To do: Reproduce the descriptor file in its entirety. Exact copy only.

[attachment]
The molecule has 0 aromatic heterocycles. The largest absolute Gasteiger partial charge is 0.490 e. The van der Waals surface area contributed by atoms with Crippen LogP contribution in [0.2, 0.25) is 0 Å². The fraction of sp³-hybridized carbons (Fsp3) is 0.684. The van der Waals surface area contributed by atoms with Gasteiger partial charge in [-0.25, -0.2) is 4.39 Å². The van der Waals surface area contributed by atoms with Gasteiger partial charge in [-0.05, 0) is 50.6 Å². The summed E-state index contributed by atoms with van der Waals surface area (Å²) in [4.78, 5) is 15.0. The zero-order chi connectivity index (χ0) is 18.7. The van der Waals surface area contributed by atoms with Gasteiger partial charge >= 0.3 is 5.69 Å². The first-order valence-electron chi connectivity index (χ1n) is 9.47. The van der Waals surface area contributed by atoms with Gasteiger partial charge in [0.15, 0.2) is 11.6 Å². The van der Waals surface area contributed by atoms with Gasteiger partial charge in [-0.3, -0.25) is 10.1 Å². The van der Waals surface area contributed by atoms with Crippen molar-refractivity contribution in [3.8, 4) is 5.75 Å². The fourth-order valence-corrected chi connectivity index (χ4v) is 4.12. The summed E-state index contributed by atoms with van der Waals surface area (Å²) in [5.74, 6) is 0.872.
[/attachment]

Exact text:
The molecule has 0 aromatic heterocycles. The largest absolute Gasteiger partial charge is 0.490 e. The van der Waals surface area contributed by atoms with Crippen LogP contribution in [0.2, 0.25) is 0 Å². The fraction of sp³-hybridized carbons (Fsp3) is 0.684. The van der Waals surface area contributed by atoms with Gasteiger partial charge in [-0.25, -0.2) is 4.39 Å². The van der Waals surface area contributed by atoms with Gasteiger partial charge in [-0.05, 0) is 50.6 Å². The summed E-state index contributed by atoms with van der Waals surface area (Å²) in [4.78, 5) is 15.0. The zero-order chi connectivity index (χ0) is 18.7. The van der Waals surface area contributed by atoms with Gasteiger partial charge >= 0.3 is 5.69 Å². The first-order valence-electron chi connectivity index (χ1n) is 9.47. The van der Waals surface area contributed by atoms with Gasteiger partial charge in [0.15, 0.2) is 11.6 Å². The van der Waals surface area contributed by atoms with Gasteiger partial charge in [-0.3, -0.25) is 10.1 Å². The van der Waals surface area contributed by atoms with Crippen molar-refractivity contribution in [3.8, 4) is 5.75 Å². The fourth-order valence-corrected chi connectivity index (χ4v) is 4.12. The summed E-state index contributed by atoms with van der Waals surface area (Å²) in [5.74, 6) is 0.872.